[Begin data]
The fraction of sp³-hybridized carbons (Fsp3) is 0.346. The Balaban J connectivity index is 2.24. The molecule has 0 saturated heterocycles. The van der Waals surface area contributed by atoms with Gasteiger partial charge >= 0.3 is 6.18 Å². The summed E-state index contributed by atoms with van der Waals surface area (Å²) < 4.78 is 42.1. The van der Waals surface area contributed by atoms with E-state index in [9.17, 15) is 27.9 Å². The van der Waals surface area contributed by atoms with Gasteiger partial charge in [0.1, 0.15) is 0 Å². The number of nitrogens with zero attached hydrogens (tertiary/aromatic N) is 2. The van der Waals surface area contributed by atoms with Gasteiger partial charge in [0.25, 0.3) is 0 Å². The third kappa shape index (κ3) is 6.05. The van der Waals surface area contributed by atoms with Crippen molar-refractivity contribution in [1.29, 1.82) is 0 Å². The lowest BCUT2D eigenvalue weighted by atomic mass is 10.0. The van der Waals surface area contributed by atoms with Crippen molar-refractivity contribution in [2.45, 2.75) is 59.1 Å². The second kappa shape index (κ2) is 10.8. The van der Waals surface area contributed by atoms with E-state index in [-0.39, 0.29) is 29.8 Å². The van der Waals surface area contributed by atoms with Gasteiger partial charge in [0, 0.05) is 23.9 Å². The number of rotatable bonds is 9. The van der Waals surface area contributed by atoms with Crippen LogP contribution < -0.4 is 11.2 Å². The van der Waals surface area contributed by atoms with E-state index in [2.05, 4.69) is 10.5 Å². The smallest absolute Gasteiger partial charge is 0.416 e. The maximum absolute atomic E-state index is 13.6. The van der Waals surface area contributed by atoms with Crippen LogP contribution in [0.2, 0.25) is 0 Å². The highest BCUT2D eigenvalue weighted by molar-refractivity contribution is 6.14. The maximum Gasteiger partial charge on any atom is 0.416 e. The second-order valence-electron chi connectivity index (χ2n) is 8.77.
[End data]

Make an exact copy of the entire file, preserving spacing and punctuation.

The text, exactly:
The fraction of sp³-hybridized carbons (Fsp3) is 0.346. The Balaban J connectivity index is 2.24. The molecule has 0 saturated heterocycles. The van der Waals surface area contributed by atoms with Gasteiger partial charge >= 0.3 is 6.18 Å². The summed E-state index contributed by atoms with van der Waals surface area (Å²) < 4.78 is 42.1. The van der Waals surface area contributed by atoms with E-state index in [9.17, 15) is 27.9 Å². The van der Waals surface area contributed by atoms with Gasteiger partial charge in [0.1, 0.15) is 0 Å². The number of nitrogens with zero attached hydrogens (tertiary/aromatic N) is 2. The van der Waals surface area contributed by atoms with Gasteiger partial charge in [0.25, 0.3) is 0 Å². The third kappa shape index (κ3) is 6.05. The van der Waals surface area contributed by atoms with Crippen molar-refractivity contribution in [1.29, 1.82) is 0 Å². The lowest BCUT2D eigenvalue weighted by atomic mass is 10.0. The van der Waals surface area contributed by atoms with Crippen molar-refractivity contribution in [2.45, 2.75) is 59.1 Å². The second kappa shape index (κ2) is 10.8. The van der Waals surface area contributed by atoms with E-state index in [-0.39, 0.29) is 29.8 Å². The van der Waals surface area contributed by atoms with Gasteiger partial charge in [0, 0.05) is 23.9 Å². The number of rotatable bonds is 9. The van der Waals surface area contributed by atoms with Crippen LogP contribution < -0.4 is 11.2 Å². The van der Waals surface area contributed by atoms with E-state index in [2.05, 4.69) is 10.5 Å². The smallest absolute Gasteiger partial charge is 0.416 e. The maximum absolute atomic E-state index is 13.6. The van der Waals surface area contributed by atoms with Crippen LogP contribution in [0.2, 0.25) is 0 Å². The highest BCUT2D eigenvalue weighted by molar-refractivity contribution is 6.14. The maximum Gasteiger partial charge on any atom is 0.416 e. The second-order valence-electron chi connectivity index (χ2n) is 8.77.